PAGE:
CFN – Bright and early last Monday morning, some members and supporters of the area’s Language Fairness for All group descended upon Cornwall Community Hospital in a demonstration designed to coincide with a three day hospital accreditation site visit. CCH Board Chairperson Helene Periard escorted the four member inspection team onto the site as the Accreditation Canada group from Quebec proceeded past the latest in a series of LFA “Acts of Activism”, this one right in front of the hospital.
According to the bilingual Accreditation Canada website: “Accreditation Canada is a not-for-profit, independent organization accredited by the International Society for Quality in Health Care (ISQua). We provide national and international health care organizations with an external peer review process to assess and improve the services they provide to their patients and clients based on standards of excellence. Accreditation Canada’s programs and guidance have helped organizations promote quality health care for over 50 years.”
As is often the case at these gatherings, many drivers waved and/or honked horns as a show of support for the group’s efforts to highlight inequities in hiring practices which highly favour Francophones in a country whose vast majority is English speaking. Cornwall Police were summoned mid-morning and LFA spokesperson Chris Cameron was asked to ensure that no signs created a hazard to those entering/exiting the hospital lot by obstructing view.
Acting upon a recent recommendation, the LFA group provided coffee and Timbits to anyone wishing to avail themselves of the morning snack. It was envisaged that some hospital staff might be inclined to join the protest during break time were it not necessary to lose out on the break itself.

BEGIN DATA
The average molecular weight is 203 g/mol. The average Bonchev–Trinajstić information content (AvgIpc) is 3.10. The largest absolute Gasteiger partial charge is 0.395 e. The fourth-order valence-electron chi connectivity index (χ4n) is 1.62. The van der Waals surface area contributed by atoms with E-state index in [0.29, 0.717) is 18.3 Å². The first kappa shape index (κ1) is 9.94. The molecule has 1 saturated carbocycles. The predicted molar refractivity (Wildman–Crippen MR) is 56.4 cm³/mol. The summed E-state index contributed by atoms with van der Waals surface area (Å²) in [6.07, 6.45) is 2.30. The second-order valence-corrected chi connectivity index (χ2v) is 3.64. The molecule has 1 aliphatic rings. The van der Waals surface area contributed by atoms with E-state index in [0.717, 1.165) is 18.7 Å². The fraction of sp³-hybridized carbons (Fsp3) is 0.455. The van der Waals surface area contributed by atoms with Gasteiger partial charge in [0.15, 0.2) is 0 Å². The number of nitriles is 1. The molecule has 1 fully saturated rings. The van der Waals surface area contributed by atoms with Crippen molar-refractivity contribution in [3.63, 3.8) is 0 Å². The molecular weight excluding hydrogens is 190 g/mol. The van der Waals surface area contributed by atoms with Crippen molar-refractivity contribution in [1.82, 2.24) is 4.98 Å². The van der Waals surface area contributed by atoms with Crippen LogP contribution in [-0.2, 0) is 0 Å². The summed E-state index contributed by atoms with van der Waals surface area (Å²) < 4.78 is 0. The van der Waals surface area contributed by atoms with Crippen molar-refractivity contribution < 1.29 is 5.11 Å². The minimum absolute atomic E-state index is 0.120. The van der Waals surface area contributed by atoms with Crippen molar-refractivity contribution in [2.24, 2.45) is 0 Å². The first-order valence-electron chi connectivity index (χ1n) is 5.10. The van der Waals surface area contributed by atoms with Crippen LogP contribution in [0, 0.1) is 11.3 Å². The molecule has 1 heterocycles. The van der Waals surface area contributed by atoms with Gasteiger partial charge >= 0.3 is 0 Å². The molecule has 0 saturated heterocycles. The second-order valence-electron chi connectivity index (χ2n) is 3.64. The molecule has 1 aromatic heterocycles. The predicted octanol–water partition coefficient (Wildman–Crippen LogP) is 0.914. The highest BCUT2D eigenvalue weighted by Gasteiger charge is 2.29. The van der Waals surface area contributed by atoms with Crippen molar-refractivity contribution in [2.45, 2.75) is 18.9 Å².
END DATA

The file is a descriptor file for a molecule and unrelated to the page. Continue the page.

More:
One CCH nurse who joined the group on her break used the time to speak on camera with CFN. Darlene Walsh who, after working part-time at the hospital for the past 18 years, was just recently awarded a full-time position.
Walsh spoke passionately on the topic of the quality of patient care transcending linguistic differences. Visibly upset about the impact on patients, she also addressed the issue of hospital cleanliness and overcrowding. An apparent common practice is to place patients in hospital hallways for days at a time. Some of these patients, she reports, require enemas, which are conducted behind a screen in the busy hallways, affording very little dignity to the patients. She couldn’t help but observe that the hospital had been cleaned and hallways cleared of patients just in time for the site visit. We’ll let you hear Darlene in her own words in our video clip.
“Language Police” at Cornwall Tim Hortons?
On Saturday evening at the Tim Hortons on Brookdale near 13th Street, some regular customers found it impossible not to take note of a needlessly lengthy dialogue which caused a considerable delay in service. The conversation was in French and the “customer” was quizzing the clerk at length about just how French she is, which is her first language, how comfortable she is in dealing in French, does she prefer to converse in one language or the other, does she generally address people in English first, etc, etc. How do you say Timbit in French? Have the language police come to Cornwall now?
South Stormont Council Leading the Way?
It should be interesting to witness the exchange at the South Stormont Council meeting tomorrow evening. Every major media outlet has been encouraged to provide coverage of what promises to be history in the making. After hearing a presentation from human rights activist Howard Galganov, Council is expected to vote on whether or not to make a formal commitment to always respect Canadians’ right to do business in the language of their choice, be it English, French, Chinese, Italian or anything else.